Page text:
I have too strong a moral compass to try such an experiment out, but I’ve been tempted to take some of my status updates and attribute them to someone with cultural cache to see how many people would like or share a quote from someone of note as opposed to someone they merely know. A good point is no respecter of persons, just as all truth is God’s truth.

At this point, it becomes clearer that there is another component at play amongst the nation of retwits: intellectual laziness. It’s easier to rely on the pastor or the pundit than it is to seek out truth while steering clear of falsehood. The share button is easier to hit than the books, it’s easier to rehash than research, to crib than to criticize. And for all the information age is supposed to be, we’ve never been a more closed-minded and tribal un-culture than we are right now. And something as seemingly harmless as a share or a retweet wouldn’t be such a problem if everyone weren’t doing it in lieu of real interaction with real people in the hopes of solving real problems in the real world.

Don’t take my word for it, though. I’m not an expert.

…at least not until I have a book deal and am on the speaking circuit.

Then, feel free to slap this quote in papyrus on a black-and-white picture of me looking like I mean business next to a lectern in the dynamic preaching pose, or with a self-serious profile pic worthy of any number of philosophers. Then they will succumb to your obvious wit and rhetorical savvy. Silliness fitting for a most silly time in a silly society.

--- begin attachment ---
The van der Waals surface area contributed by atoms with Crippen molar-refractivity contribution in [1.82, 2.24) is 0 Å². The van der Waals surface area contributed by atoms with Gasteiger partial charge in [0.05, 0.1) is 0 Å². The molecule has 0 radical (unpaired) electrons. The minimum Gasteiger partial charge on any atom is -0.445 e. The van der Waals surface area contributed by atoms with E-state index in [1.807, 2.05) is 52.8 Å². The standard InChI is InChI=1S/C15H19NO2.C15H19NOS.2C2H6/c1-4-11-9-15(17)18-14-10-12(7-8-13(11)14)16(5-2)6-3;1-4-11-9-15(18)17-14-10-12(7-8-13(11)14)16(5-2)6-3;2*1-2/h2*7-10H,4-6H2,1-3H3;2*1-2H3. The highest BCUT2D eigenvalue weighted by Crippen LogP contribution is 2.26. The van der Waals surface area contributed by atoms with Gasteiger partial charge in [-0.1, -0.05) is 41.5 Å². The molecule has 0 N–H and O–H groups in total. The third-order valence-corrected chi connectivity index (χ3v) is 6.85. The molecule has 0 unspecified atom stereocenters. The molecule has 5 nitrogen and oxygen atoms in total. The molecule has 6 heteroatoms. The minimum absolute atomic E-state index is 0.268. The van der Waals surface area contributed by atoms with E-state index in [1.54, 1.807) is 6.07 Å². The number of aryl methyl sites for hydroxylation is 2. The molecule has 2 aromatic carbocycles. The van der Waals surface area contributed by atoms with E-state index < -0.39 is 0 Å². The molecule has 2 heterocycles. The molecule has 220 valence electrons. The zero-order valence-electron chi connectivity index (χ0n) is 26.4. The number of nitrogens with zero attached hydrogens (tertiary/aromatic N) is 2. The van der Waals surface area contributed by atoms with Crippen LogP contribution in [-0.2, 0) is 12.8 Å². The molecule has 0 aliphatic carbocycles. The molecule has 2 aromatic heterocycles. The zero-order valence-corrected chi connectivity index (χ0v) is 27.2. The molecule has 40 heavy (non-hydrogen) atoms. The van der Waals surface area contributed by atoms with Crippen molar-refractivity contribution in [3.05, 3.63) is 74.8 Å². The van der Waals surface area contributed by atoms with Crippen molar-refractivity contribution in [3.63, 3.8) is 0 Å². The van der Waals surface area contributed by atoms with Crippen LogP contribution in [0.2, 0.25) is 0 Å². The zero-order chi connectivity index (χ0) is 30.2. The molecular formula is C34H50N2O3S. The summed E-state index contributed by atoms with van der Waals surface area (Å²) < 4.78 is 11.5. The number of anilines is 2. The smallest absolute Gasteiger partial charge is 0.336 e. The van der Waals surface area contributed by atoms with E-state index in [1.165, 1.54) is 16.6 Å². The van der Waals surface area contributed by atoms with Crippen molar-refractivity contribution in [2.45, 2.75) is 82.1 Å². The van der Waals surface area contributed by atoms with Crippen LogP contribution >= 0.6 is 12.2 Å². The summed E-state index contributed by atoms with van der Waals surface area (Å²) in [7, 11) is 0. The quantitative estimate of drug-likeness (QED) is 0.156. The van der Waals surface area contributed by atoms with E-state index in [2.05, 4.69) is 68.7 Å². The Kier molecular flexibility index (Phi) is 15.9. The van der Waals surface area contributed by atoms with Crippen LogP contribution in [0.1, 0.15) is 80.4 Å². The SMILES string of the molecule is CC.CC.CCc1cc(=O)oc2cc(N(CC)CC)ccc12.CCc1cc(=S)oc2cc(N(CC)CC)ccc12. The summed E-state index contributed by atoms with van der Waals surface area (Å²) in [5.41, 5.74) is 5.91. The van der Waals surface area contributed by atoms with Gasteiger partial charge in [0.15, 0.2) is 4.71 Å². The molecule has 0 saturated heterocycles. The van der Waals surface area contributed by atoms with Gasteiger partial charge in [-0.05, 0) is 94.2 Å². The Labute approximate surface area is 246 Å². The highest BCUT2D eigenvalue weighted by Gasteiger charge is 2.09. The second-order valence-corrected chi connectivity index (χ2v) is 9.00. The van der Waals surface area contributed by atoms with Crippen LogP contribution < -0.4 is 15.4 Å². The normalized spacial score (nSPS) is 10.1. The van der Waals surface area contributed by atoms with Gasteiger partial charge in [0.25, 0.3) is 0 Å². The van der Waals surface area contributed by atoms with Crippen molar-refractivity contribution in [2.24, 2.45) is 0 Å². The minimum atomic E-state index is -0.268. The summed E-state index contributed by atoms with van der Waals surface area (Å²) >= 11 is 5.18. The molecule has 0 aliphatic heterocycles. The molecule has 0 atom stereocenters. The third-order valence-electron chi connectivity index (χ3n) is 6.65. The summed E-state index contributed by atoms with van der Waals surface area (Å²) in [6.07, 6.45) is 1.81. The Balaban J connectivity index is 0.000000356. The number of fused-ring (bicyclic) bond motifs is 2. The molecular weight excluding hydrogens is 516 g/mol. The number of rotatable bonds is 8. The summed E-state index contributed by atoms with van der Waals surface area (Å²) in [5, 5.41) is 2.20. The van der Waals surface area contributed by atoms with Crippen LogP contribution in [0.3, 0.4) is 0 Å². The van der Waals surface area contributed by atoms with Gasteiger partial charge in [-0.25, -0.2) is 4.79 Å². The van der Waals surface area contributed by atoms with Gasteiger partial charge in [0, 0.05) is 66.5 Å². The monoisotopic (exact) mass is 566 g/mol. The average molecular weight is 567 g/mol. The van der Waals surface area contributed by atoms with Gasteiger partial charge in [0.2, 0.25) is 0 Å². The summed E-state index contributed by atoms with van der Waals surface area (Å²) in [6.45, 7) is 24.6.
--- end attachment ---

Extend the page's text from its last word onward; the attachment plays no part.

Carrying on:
The moral of the story is very simple: make your own point, have good reasons for it, stand by it, and be willing to concede it in the face of valid criticism. It’s not just a good idea for more vibrant social media, but our shared responsibility as stewards of a rich heritage of ideas and innovations.

You can quote me on that.


One thought on “a nation of retwits: our obsession with borrowing the ideas of others

  1. Quoting doesn’t always have to be a stretch to authority, but you’re right, it certainly seems to be the case more often than not. It can be, like the paraphrased quote below, an interesting comment that things “we” think these days have also been thought by people so long dead that even the extended offspring of the worms that ate them are long dead.

    “… people know what is right about what they know, but they do not know how much of what they know is wrong…”

    ~old chinese guy, circa 300BC

    Quotes like these can make a guy say, hmmm, and scratch his chin, or otherwise – as in your examples of the Screaming Defenders of Nothing – scream, argue or change the subject to “practical” matters.